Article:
REVIEW: Hellboy (Guillermo Del Toro, 2004)

When Hitler becomes keen on the supernatural, he forms a new branch in his regime to open up a portal in space to summon a hibernating evil into the world. Something does slip through, but is intercepted by Hitler's opposition. It is an odd, red, demon-like creature... Hellboy. At least I think that's how it goes. Guillermo Del Toro directs a recurring actor in his films, Ron Perlman, in the title role of this comic book adaptation.

From opening to closing, I just could not get into Hellboy. What was I hoping for? I'm not sure... the only other Del Toro film I've seen is Blade II, which I love for what Del Toro did with it, but his efforts here fall dead quickly. It took me three sittings to get through the film in its entirety.

Nearly every performance is wooden, especially from Perlman. I can see where some of this was intended, but it goes too far and makes for a more boring experience a la Pirates of the Carribean, although at least Pirates' humor worked on most levels. The inclusion of Jeffrey Tambor, playing a staunch politician, distracts us from the potentially (the word 'potentially' is key) interesting things going on otherwise. In fact, the only performance I cared for came as a nice surprise. Selma Blair plays Hellboy's weak spot, a sweet girl important enough to him that he'll sneak out to see her, even if it means getting caught on camera, and she delivers a believable performance that makes for a nice beacon of goodness amongst the bland juggernauts.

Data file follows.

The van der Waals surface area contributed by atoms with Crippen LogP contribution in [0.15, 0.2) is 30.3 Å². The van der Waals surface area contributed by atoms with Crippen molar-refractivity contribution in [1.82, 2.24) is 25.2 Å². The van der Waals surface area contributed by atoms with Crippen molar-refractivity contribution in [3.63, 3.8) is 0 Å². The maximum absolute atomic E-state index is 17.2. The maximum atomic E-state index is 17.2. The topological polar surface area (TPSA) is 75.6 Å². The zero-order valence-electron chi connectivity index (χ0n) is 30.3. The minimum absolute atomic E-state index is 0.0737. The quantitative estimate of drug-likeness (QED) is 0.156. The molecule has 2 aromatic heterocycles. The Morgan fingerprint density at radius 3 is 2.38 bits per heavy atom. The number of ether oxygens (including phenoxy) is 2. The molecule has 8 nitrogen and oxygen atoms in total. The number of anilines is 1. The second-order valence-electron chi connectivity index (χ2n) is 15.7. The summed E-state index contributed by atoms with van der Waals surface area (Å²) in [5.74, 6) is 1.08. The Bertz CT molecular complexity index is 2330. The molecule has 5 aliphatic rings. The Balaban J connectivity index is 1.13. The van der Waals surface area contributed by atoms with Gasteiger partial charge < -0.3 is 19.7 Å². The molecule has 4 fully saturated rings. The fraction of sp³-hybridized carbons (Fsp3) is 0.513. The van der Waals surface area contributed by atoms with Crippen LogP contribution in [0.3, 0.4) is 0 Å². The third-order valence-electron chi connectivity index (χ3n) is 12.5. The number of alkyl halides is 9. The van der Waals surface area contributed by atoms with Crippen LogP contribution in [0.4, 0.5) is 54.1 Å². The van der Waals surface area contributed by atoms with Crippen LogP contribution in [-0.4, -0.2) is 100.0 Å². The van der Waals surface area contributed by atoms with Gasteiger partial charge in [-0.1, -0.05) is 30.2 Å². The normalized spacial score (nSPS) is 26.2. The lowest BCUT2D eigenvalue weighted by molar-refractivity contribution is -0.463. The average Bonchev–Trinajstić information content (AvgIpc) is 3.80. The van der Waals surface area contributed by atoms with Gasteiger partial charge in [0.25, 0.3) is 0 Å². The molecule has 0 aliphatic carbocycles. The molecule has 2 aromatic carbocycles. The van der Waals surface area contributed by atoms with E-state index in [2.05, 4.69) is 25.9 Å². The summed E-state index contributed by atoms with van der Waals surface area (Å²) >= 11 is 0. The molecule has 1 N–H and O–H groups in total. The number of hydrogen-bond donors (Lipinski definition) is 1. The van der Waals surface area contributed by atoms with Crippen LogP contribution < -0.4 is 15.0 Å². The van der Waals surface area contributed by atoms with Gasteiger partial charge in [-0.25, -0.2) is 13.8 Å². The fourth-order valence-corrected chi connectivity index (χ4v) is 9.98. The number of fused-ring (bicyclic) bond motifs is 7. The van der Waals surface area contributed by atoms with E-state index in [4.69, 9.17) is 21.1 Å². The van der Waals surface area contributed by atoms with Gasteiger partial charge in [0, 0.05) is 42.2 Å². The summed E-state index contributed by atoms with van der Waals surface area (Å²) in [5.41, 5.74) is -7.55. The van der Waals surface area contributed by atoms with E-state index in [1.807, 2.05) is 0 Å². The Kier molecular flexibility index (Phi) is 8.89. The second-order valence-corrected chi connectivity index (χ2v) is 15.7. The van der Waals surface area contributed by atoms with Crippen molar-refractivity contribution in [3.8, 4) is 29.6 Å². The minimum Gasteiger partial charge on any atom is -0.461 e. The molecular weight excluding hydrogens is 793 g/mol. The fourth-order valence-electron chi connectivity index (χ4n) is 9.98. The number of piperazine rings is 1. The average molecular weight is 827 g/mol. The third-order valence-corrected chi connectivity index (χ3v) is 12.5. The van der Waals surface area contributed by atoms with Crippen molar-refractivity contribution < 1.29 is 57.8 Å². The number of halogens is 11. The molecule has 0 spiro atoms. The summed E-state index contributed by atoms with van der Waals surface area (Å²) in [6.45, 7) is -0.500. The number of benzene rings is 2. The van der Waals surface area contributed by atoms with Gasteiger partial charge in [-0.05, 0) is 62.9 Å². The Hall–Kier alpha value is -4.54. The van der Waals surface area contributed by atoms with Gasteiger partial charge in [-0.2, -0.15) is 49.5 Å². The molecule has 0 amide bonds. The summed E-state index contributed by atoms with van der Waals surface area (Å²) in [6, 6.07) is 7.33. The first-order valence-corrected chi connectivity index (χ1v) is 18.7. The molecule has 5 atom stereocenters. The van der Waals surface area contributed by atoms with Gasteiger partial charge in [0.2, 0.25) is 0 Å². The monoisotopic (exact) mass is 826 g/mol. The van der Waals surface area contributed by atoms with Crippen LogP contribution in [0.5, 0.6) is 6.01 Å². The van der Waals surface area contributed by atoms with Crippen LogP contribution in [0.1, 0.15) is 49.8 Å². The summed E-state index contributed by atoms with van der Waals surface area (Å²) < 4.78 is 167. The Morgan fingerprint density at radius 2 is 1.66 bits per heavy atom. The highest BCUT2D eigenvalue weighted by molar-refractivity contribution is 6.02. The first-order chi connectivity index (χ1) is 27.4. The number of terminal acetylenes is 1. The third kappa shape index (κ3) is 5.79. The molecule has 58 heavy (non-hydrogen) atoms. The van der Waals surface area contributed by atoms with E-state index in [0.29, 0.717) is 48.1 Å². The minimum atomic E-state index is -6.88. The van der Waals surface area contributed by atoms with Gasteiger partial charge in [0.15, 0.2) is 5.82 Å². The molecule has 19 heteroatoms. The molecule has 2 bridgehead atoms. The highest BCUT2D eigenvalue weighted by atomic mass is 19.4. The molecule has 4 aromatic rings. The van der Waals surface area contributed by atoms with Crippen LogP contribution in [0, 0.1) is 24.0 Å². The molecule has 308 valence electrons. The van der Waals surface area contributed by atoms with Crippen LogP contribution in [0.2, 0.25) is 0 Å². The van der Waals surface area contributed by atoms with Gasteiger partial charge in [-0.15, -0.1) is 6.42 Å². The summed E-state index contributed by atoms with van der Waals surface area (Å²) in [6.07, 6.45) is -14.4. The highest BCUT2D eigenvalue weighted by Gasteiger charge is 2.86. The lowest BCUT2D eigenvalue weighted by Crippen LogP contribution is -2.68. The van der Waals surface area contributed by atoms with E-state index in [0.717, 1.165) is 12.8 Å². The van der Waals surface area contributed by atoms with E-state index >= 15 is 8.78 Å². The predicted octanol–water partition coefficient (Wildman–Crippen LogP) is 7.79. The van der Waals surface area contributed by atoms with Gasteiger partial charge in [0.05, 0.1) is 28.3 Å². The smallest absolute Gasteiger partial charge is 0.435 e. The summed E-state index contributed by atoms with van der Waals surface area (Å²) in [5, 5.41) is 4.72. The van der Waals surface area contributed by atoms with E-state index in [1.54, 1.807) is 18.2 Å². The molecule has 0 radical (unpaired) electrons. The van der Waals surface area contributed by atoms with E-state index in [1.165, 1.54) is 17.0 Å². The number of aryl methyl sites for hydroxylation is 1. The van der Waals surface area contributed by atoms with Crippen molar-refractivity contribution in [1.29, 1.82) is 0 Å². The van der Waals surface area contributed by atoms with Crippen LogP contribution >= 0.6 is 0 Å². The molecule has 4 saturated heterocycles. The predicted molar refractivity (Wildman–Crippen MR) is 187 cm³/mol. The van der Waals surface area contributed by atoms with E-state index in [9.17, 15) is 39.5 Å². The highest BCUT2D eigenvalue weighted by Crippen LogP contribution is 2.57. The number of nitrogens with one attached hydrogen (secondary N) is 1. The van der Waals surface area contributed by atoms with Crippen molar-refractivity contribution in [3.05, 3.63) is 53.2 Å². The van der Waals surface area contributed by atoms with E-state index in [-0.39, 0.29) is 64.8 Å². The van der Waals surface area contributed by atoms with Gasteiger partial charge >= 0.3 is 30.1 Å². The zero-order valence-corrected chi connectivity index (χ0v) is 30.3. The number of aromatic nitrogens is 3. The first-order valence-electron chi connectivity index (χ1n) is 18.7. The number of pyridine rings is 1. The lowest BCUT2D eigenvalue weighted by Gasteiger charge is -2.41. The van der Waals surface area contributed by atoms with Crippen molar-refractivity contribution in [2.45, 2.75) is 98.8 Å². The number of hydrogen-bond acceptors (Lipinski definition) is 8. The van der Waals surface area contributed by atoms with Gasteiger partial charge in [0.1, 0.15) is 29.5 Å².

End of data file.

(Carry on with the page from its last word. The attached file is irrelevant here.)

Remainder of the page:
I know that comic books can have far-fetched storylines, especially when it comes to the subject of outer space, but the plot that Hellboy follows is utterly ridiculous. I would imagine that only fans of the source material would find enjoyment in seeing their formerly still-life hero come to life on screen. Only people who are familiar with the characters could have found the primary villian ominous - to me he looked like a well-dressed bum. Furthermore, on top of entertaining a silly story, the film goes anticlimactically over the top with special effects from the creation of a leaden behemoth monster to the random burning of the moon.

Hellboy is a well-intentioned and relatively unique take on the superhero flick, but after the first Blade sequel, I expected more from Del Toro, especially considering he is ready to drop his name from the Halo video game adaptation (which would assuredly be exciting under his direction) in order to more quickly conjure Hellboy 2... Guillermo my man, let it wait! All things considered, however, I still have relatively high hopes for what Pan's Labyrinth could be.

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